Frankly Claudio Ranieri seems a bit too nice to hatch a scheme quite so dastardly, but whatever the truth of the rumour it gets my vote. Emerson’s virtue is that he willingly gallops into the appropriate forward position, as such distracting defenders and offering a friendly face to whichever of our mob is in possession; his vice is that his actual attacking output is at best average, and often a few degrees lower.
However, with a midfield consisting of Skipp and Hojbjerg – honest sorts, but barely a creative bone between them – the onus within our system is very much upon the wing-backs to provide an endless stream of goods for those up top to devour.
This largely failed against Watford because of the quality of the output; last night it failed because any threat from Emerson was snuffed out before he ever sorted out his feet in the final third.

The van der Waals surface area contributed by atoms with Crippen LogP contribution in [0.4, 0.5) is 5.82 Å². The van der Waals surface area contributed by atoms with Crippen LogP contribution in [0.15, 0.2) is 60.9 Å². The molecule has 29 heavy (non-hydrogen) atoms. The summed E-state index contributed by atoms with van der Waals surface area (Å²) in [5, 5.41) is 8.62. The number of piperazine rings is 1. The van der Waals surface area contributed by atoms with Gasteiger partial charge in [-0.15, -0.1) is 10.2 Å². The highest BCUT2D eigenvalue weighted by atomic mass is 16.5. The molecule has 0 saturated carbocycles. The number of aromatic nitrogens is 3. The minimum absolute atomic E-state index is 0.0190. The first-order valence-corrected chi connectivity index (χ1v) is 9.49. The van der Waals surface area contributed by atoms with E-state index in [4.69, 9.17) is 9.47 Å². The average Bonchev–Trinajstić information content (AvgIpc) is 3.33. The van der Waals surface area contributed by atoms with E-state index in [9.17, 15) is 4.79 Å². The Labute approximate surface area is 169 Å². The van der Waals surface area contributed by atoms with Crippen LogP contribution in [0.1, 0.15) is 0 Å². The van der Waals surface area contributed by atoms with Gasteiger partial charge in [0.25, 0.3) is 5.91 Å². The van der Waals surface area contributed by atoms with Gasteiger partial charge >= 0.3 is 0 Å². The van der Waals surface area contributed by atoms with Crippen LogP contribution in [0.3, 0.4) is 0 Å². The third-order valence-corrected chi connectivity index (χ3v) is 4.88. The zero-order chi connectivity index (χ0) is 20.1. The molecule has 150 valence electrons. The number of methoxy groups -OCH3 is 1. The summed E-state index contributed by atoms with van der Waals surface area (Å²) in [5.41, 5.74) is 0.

Meanwhile out on the left, the ploy was doomed each time at the moment of inception by dint of Matt Doherty’s allergy to his left foot. Whenever we broke on his side and gaps started appearing in the Chelsea defence, Doherty, understandably but infuriatingly, cut back inside onto his right, removing in that single motion all momentum we had.
(Given Royal’s general impotence on the right, I do wonder whether Doherty’s service might be employed in that particular residence; but this is a debate for another day).
The tactical switch in the second half – to a back-four ahead of which everyone else was loosely jumbled together and allowed to wander wherever they wanted, in the style of a children’s playgroup – at least gave us more bodies in midfield. More to the point, all in lilywhite received the memo that simply watching as Chelsea ran rings around us would not cut it, and things duly bucked up a bit. One would hardly make our lot favourites for the second leg, but score the next goal in the tie and that ill-conceived hope might spring into life again.